The pluripotency of embryonic stem (ES) cells is thought to be maintained by a few key transcription factors, including Oct3/4 and Sox2. The function of Oct3/4 in ES cells has been extensively characterized, but that of Sox2 has yet to be determined. Sox2 can act synergistically with Oct3/4 in vitro to activate Oct-Sox enhancers, which regulate the expression of pluripotent stem cell-specific genes, including Nanog, Oct3/4 and Sox2 itself. These findings suggest that Sox2 is required by ES cells for its Oct-Sox enhancer activity. Using inducible Sox2-null mouse ES cells, we show that Sox2 is dispensable for the activation of these Oct-Sox enhancers. In contrast, we demonstrate that Sox2 is necessary for regulating multiple transcription factors that affect Oct3/4 expression and that the forced expression of Oct3/4 rescues the pluripotency of Sox2-null ES cells. These results indicate that the essential function of Sox2 is to stabilize ES cells in a pluripotent state by maintaining the requisite level of Oct3/4 expression.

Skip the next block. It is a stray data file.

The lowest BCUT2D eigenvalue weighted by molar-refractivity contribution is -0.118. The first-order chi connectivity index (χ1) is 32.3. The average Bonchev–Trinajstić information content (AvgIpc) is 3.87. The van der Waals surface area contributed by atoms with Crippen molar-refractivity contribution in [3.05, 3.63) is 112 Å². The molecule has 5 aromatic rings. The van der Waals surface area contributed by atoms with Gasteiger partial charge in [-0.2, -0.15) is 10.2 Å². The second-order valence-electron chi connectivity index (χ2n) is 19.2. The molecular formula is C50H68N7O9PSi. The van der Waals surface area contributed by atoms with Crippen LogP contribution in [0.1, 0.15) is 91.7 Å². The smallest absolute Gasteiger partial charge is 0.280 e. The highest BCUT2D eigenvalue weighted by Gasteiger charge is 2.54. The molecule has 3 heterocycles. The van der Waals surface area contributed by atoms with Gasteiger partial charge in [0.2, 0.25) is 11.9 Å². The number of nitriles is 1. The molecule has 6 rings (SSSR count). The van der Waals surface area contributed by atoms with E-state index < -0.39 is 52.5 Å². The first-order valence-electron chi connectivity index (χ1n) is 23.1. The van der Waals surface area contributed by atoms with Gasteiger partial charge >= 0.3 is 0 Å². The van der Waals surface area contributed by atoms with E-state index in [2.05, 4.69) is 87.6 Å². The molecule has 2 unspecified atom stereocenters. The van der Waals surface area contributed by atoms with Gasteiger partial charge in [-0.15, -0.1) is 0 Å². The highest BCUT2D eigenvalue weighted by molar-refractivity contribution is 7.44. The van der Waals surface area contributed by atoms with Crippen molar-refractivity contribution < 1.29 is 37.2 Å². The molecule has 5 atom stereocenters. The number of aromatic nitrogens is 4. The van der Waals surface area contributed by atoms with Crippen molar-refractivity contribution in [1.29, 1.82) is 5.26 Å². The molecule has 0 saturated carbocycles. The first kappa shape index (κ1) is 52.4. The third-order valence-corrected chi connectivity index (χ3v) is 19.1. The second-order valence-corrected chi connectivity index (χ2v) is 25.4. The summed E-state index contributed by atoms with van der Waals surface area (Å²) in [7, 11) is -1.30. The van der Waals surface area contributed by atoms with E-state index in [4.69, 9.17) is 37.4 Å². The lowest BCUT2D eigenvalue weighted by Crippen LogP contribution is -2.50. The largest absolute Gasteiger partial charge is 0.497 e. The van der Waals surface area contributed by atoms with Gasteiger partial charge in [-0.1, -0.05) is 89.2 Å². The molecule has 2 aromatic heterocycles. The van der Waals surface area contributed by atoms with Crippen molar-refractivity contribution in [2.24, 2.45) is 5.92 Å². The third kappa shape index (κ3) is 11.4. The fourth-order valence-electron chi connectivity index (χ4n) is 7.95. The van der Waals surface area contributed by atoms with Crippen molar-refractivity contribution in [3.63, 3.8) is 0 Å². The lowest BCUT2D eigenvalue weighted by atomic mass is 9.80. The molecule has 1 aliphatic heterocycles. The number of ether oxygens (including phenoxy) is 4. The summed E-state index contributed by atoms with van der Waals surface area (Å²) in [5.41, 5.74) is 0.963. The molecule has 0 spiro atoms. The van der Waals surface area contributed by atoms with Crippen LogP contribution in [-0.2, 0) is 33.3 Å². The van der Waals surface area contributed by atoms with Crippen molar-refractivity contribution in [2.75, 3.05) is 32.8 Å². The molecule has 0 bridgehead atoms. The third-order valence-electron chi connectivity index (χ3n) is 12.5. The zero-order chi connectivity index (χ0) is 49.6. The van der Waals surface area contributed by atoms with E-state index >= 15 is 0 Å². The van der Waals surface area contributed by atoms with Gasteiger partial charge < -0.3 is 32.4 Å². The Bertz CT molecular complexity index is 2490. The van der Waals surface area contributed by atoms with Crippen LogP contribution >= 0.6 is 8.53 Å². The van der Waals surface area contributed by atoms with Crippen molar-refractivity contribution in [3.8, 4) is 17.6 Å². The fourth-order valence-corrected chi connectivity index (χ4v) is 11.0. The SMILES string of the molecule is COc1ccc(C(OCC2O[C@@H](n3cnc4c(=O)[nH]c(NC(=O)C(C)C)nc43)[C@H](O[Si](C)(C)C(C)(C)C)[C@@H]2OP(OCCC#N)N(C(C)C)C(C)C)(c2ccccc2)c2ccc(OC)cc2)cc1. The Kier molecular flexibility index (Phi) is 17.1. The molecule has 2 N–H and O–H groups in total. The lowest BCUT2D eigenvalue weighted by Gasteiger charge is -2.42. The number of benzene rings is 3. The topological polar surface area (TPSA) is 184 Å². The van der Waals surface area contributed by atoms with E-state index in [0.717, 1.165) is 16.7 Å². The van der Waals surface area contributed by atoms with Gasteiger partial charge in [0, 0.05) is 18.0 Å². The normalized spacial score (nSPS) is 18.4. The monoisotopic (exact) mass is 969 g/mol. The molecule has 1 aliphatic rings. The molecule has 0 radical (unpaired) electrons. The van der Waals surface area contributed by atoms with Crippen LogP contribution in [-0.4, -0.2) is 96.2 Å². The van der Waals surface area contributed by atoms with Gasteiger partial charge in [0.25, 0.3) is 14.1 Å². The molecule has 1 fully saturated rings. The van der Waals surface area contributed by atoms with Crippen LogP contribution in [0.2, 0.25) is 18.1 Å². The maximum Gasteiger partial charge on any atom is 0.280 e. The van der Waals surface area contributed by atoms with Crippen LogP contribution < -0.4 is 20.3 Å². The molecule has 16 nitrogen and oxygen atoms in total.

Connective tissue growth factor (CTGF) is a cysteine-rich peptide that exhibits platelet-derived growth factor (PDGF)-like biological and immunological activities. CTGF is a member of a family of peptides that include serum-induced immediate early gene products, a v-src-induced peptide, and a putative avian transforming gene, nov. In the present study, we demonstrate that human foreskin fibroblasts produce high levels of CTGF mRNA and protein after activation with transforming growth factor beta (TGF-beta) but not other growth factors including PDGF, epidermal growth factor, and basic fibroblast growth factor. Because of the high level selective induction of CTGF by TGF-beta, it appears that CTGF is a major autocrine growth factor produced by TGF-beta-treated human skin fibroblasts. Cycloheximide did not block the large TGF-beta stimulation of CTGF gene expression, indicating that it is directly regulated by TGF-beta. Similar regulatory mechanisms appear to function in vivo during wound repair where there is a coordinate expression of TGF-beta 1 before CTGF in regenerating tissue, suggesting a cascade process for control of tissue regeneration and repair.